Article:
[The purpose of the Digest is information: Preference is given to papers not generally accessible to our readers. Quotation does not indicate approval.-Editor.]
The movement for Bible reading in the public schools, which last week suffered a defeat in California through the rejection of the Bible reading bill by the State Legislature, is discussed by Rabbi Edgar F. Magnin in the “B’nai B’rith Messenger” of Oct. 29.
Opposing Bible reading in the public schools, Rabbi Magnin writes, in part:
“The question arises, What about those children whose parents do not think it worth while to send them to church or synagogue? My answer is that those children are going to miss something in their lives that is worth while. I feel sorry for them. I feel sorry for their parents, but I would not contend, on the other hand, that the lack of this training will send them ultimately to the penitentiary or make them undesirable citizens. Nature has a way of taking care of situations. The Lord has made us almost fool-proof, bodily, mentally and spiritually as well. By the laws of average, most people are endowed with fairly good minds and hearts. They pick up their instruction in many ways. They have the example of neighbors, friends and leaders. They fear public opinion and the law. They soon see that it pays to do right. They can secure cheaply, and, in fact, for nothing, information through lectures, periodicals and books. And the religious instinct that inheres in most people by natural endowment crops to the surface again and again even when technical training is lacking. Sooner or later all people drop in at a church or read a sermon or require the services of a minister. Very few people are entirely isolated from such influences or make it a religious point to steer clear of all religious influences. If anything, I have found such people to be very often not those who did not receive a religious training, but those who received it in the wrong way or who, through education and observation, however, one sided it may be, have become prejudiced against ministers and churches by reading of religious persecutions. Most normal people do not possess such feelings of hostility toward religious leaders and institutions. And in certain periods of their lives, when the need is felt, wander back again to the old fold and seek the sweet and comforting ministrations and inspiring lessons of some religious leader whom they trust and like.”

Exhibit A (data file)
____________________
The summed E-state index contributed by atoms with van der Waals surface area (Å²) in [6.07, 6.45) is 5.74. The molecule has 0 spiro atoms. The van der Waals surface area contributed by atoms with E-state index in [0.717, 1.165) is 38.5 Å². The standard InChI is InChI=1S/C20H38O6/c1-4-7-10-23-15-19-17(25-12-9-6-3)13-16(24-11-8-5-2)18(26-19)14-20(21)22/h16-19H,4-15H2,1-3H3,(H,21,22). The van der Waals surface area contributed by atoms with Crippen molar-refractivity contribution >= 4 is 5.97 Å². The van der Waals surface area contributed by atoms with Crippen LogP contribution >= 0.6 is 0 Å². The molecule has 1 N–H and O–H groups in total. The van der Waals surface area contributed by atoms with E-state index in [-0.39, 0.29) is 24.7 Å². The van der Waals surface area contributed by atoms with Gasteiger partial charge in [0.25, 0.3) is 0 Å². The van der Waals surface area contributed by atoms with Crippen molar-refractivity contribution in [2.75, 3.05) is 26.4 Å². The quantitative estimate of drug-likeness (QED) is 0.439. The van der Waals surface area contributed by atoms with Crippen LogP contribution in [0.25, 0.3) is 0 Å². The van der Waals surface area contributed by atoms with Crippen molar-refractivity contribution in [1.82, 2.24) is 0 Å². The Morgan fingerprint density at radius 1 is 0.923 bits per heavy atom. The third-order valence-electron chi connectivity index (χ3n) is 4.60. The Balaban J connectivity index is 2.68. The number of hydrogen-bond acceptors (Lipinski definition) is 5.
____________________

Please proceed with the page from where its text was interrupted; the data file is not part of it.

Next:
Beth E1 College of Jewish Studies of Detroit which opened last year as an experiment in systematic Jewish education for adults has reopened this season with an enrollment of two hundred and fifty. Among the courses given are: “Comparative Religion,” “Bible Literature,” “Modern Jewish Literature,” “Modern Jewish History,” “Pedagogy,” and “Hebrew.” Rabbi Leon Fram, associate of Dr. Leo M. Franklin at Temple Beth El, Detroit, is director of the College of Jewish Studies.